If you're arguing that the default choices are inappropriate and that the choices should be updated to reflect current Perl programming practices, I'd say that's generally correct (though there are, as I mentioned, a number of things you should, in general, do unless you are a highly-sophisticated programmer and know exactly what you are doing and what risks you are taking).
There is, however, a certain amount of handwaving in your argument against static analysis as a technique in itself. You say you "do my analysis dynamically". What does that mean? As far as I can tell, it means that you decide what to do as you write, determining as you write whether or not you will use a given construct.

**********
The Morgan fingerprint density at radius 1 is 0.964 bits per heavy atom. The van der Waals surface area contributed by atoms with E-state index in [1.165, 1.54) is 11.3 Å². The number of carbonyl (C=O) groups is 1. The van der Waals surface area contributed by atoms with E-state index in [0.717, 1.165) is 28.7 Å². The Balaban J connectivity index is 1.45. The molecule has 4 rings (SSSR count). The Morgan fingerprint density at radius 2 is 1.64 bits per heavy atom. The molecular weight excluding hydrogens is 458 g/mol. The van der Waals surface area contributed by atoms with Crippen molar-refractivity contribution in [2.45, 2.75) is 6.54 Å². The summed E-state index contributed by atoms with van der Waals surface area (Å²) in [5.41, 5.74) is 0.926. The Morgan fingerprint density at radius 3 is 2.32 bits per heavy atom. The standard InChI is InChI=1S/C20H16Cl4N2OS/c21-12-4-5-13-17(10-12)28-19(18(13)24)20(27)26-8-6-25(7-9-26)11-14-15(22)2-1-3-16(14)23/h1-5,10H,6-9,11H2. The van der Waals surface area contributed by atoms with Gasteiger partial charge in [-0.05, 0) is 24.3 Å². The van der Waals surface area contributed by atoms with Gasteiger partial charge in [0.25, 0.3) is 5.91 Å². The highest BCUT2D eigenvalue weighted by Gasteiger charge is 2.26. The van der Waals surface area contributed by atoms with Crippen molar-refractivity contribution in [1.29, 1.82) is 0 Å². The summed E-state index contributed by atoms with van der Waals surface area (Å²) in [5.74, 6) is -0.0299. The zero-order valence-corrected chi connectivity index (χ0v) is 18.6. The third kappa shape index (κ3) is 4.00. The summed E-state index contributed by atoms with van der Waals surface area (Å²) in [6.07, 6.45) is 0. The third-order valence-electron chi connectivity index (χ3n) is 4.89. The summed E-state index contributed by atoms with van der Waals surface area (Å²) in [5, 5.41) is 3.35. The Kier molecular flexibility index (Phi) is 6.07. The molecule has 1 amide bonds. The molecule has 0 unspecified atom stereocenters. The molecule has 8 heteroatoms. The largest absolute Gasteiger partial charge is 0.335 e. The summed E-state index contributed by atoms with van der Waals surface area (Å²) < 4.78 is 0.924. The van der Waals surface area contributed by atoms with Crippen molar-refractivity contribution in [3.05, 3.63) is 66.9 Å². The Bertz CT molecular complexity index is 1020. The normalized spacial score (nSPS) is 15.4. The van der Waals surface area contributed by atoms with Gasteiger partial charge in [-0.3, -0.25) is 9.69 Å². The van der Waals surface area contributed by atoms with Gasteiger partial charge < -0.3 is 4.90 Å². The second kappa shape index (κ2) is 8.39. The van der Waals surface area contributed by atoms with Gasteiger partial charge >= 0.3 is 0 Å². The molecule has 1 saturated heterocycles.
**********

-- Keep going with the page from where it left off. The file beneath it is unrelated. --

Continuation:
For your bareword file handles example, does "I can safely use this bareword filehandle because I know I haven't used it anywhere else, and I'm sure that no module I've used uses this filehandle either because I've read them and made sure" capture the process?
Because that's still static textual analysis - you just happen to be using your brain and not a program to do it. If "dynamic analysis" means something else to you, it would be interesting to hear more about that.